10. Stitch-length knob. The stitch-length knob will determine how much space your needle will go before it pierces the fabric again—long stitches mean fewer holes, while short stitches mean more holes closer together. (On computerized machines, you can choose stitches through the computer display.)
  11. Stitch-width wheel. The stitch-width wheel will determine how wide on either side your needle will go when piercing the fabric—for straight stitches, this will be zero, but for zig-zag stitches can be increased to increase the width of each stitch. (On computerized machines, you can determine stitch width through the computer display.)
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How to Set up a Sewing Machine

While the initial set up of a sewing machine may seem overwhelming at first, don’t worry—after a few sewing projects, it’ll feel like second nature.

  1. Thread the machine. To start sewing, you’ll first need to thread your sewing machine, which involves pulling the thread from the spool through a few thread guides, take-up levers, or hooks until you finally pull it through the eye of the needle. Every machine will be slightly different, so check your instruction manual when threading for the first time. Most sewing machines will have little guides and diagrams printed onto the machine itself, so look for those if you get stuck. Don’t worry—after a few tries, you’ll get the hang of it.
  2. Load a wound bobbin. A bobbin is a second spool of thread for your machine that goes in a little compartment underneath your needle. Your machine will have an arrow showing which way the bobbin should be placed to unspool correctly.
  3. Catch the thread. Once both your top thread and bobbin have been set up, you need to connect the two threads to be ready to sew. Using your needle position knob or button, lower the needle all the way down and back up again—when you do this, the needle will catch the bobbin thread and pull it back out in a loop. Pass a flat object like a ruler underneath the needle to grab both thread strands and position them away from where you’ll be stitching.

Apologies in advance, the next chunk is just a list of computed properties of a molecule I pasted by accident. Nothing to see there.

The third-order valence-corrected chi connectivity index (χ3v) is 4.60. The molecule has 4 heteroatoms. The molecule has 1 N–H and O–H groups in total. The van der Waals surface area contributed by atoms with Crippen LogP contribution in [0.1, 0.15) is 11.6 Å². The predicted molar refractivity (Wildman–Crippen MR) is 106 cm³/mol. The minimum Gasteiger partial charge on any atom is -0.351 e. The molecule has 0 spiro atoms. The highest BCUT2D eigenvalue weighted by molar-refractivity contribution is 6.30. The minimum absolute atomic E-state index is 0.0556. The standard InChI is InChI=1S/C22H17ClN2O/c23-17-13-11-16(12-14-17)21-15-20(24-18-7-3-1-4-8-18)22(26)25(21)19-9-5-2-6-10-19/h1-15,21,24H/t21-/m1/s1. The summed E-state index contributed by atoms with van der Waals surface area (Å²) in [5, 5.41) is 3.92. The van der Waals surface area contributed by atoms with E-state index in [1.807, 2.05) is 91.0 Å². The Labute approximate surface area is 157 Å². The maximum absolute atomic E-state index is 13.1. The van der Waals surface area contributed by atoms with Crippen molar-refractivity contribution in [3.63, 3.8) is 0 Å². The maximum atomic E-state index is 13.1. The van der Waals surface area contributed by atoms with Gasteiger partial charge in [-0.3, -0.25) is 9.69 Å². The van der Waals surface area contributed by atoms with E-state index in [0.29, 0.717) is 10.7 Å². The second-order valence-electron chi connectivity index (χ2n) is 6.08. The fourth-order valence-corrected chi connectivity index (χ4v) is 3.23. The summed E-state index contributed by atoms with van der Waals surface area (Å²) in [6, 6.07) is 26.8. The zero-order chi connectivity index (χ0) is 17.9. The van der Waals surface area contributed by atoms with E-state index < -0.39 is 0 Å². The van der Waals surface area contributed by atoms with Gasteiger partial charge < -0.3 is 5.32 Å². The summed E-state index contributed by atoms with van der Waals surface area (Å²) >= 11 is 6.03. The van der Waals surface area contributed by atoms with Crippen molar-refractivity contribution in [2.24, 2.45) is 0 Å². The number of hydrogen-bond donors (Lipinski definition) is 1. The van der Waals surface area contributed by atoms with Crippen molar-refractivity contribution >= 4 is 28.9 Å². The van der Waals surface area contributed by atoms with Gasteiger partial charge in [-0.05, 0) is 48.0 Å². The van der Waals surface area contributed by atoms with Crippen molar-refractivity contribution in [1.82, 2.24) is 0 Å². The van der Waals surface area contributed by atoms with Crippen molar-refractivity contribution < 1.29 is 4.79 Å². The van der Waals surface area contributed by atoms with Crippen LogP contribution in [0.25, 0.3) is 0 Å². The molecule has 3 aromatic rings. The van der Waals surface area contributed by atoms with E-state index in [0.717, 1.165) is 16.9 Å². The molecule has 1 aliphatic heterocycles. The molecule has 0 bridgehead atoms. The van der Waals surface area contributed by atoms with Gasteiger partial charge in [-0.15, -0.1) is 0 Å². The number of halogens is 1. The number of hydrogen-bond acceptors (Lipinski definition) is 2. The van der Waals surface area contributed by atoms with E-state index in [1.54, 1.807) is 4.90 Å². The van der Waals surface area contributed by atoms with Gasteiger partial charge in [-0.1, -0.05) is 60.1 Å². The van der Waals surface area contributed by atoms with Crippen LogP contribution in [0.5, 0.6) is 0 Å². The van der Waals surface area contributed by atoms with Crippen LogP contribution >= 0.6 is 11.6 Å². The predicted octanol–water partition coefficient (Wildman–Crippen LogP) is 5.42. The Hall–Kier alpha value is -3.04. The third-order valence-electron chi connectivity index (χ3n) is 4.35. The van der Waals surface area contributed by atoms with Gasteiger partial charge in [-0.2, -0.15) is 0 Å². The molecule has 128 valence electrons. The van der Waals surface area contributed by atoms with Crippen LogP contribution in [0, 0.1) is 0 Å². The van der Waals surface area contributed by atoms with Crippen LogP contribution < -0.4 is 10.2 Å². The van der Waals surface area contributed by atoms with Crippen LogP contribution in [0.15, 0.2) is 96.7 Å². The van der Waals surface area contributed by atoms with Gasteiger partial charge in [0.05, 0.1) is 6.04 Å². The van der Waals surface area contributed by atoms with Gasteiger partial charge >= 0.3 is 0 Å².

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How to Use a Sewing Machine

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Queer Eye cohost Tan France breaks down the principles of great style, from building a capsule wardrobe to looking pulled together every day.

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After you’ve set up your sewing machine, you’re ready to begin sewing. Here’s a quick step-by-step of what you can expect:

  1. Make sure your needle is raised. Depending on your machine, you can raise your needle either with a knob or a button.
  2. Place your fabric. Place your fabric beneath the needle where you’d like to make your first line of stitches, and lower the presser foot to keep the fabric in place as you sew.
  3. Gently press the foot pedal. When you press the foot pedal, the needle will begin stitching—press harder to speed it up, or slower to go slowly and carefully.
  4. Lock your beginning stitches. At the beginning or end of a seam, a best practice is to lock your stitches (also called “backstitching”), in order to keep them from unraveling. To do this, sew a few stitches forward and then press the button on your machine to sew in reverse (or the “lock stitch” button, if your machine has one), doubling up on the first few stitches before releasing the reverse button and sewing forward again.
  5. Guide your fabric. To stitch a straight line (recommended for beginners), keep the edge of your fabric lined up with the seam allowance guideline on your machine. Your machine will automatically pull the fabric through (using feed dogs) to stitch it—no need to push it through yourself.
  6. Lock your ending stitches. To make sure your seam doesn’t unravel, reverse sew the last few stitches of your line using your machine’s reverse button (or lock stitch button, if it has one).
  7. Raise your needle and presser foot up. After you’re done stitching, raise the needle and presser foot up and away from your fabric.
  8. Slide your fabric away. Pull your fabric out from the machine. This will pull more thread (both from the top spool and from the bobbin) with it, which you should cut using scissors or, if your machine has one built-in, the thread cutter on the side of your needle case.